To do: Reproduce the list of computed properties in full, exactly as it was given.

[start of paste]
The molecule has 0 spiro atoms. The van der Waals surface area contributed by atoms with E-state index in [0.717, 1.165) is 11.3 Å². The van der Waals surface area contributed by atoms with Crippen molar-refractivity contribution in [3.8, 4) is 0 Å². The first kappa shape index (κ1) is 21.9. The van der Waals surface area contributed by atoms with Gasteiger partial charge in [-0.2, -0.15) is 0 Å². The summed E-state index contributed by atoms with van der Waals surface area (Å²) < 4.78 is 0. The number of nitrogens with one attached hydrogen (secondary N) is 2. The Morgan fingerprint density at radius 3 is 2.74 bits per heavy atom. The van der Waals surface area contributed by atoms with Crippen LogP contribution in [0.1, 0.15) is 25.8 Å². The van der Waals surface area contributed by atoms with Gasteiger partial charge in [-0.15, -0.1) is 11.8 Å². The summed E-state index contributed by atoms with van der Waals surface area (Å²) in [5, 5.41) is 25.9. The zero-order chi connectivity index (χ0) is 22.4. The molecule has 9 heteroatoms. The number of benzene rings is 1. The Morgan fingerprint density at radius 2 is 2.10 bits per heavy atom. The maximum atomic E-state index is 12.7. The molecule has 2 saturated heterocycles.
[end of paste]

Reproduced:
The molecule has 0 spiro atoms. The van der Waals surface area contributed by atoms with E-state index in [0.717, 1.165) is 11.3 Å². The van der Waals surface area contributed by atoms with Crippen molar-refractivity contribution in [3.8, 4) is 0 Å². The first kappa shape index (κ1) is 21.9. The van der Waals surface area contributed by atoms with Gasteiger partial charge in [-0.2, -0.15) is 0 Å². The summed E-state index contributed by atoms with van der Waals surface area (Å²) < 4.78 is 0. The number of nitrogens with one attached hydrogen (secondary N) is 2. The Morgan fingerprint density at radius 3 is 2.74 bits per heavy atom. The van der Waals surface area contributed by atoms with Crippen LogP contribution in [0.1, 0.15) is 25.8 Å². The van der Waals surface area contributed by atoms with Gasteiger partial charge in [-0.15, -0.1) is 11.8 Å². The summed E-state index contributed by atoms with van der Waals surface area (Å²) in [5, 5.41) is 25.9. The zero-order chi connectivity index (χ0) is 22.4. The molecule has 9 heteroatoms. The number of benzene rings is 1. The Morgan fingerprint density at radius 2 is 2.10 bits per heavy atom. The maximum atomic E-state index is 12.7. The molecule has 2 saturated heterocycles.